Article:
Discovering Dr. Blackwell – Hobart and William Smith Colleges \
The HWS Update

Discovering Dr. Blackwell

On an early July day, 8-year-old Esther Goldberg of Denver, Colo., stood at the base of Dr. Elizabeth Blackwell’s bronze statue, regaling her grandparents, Charles and Honey Goldberg, with the story of the doctor’s life in Geneva. The soon-to-be third grader recently researched Hobart’s only female alum as part of a school project – and was presented by her grandparents with the unique opportunity to travel to the home of the world’s first woman to be granted a medical degree.

“She sounded like a great leader,” explained Esther when asked why she had chosen Blackwell as the subject of her research. “I wanted to study someone who made big contributions to the world.” During the school year, in addition to writing a report about her, Esther donned a lab coat, carried a medical bag and attended a “biography tea” featuring other famous historical figures dressed as Blackwell.

The Goldbergs arranged the visit with Professor of Art Ted Aub, who created and sculpted Blackwell’s bronze statue that graces the Hobart Quadrangle. They met him at the statue of Blackwell that was dedicated in 1994.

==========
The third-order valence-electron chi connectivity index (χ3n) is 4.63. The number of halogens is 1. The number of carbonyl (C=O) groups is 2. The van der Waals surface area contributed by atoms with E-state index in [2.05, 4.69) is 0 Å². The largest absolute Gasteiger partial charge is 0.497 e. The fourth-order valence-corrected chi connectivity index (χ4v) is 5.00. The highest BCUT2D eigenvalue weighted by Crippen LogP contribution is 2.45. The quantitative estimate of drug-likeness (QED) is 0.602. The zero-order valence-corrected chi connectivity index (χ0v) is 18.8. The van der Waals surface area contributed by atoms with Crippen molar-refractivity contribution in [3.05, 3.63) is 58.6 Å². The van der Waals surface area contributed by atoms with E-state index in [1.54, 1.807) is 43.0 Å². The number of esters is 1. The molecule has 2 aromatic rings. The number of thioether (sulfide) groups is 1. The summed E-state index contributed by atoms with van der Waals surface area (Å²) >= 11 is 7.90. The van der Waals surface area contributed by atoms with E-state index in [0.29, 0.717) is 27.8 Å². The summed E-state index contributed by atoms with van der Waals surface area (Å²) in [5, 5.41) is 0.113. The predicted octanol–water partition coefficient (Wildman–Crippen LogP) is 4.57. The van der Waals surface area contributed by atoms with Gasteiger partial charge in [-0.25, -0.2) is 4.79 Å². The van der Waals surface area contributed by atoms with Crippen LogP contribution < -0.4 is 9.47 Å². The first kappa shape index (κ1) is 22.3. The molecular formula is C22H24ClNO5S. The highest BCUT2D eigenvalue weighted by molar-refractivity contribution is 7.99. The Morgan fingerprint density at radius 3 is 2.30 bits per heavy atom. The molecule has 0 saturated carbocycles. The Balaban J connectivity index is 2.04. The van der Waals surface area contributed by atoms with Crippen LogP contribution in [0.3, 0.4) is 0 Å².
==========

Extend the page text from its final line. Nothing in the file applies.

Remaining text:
With the Goldbergs, Aub discussed the life of Blackwell, and the process by which he created the statue. An attentive student, Esther listened as Aub explained the details of the sculpture, ranging from her thoughtful, but untraditional, pose seated sideways on a chair to her book, which she has only just started to read – a symbol of a journey commencing, not ending.

“She stood up to let women do what they wanted to do,” said Esther, who also read a poem she had composed about Blackwell. The short poem detailed Blackwell’s path to becoming a doctor and her life as a leader in her field. “People always remember me for my confidence and bravery,” she said, reading one line.

While on their trip to the Finger Lakes, the Goldbergs also visited Seneca Falls, exploring the Women’s Rights National Historic Park. Another of Aub’s statues, “When Anthony Met Stanton,” which depicts the historic meeting of Elizabeth Cady Stanton and Susan B. Anthony, resides in the park.

After learning about Blackwell, Esther thinks that perhaps being a doctor would be a fun job; however, right now she’s perfectly happy drawing, painting and sculpting. “Art is my destiny,” she confided before snapping a photo of Blackwell.

In the photo above, Ted Aub (left) discusses his statue of Dr. Elizabeth Blackwell with the Goldbergs.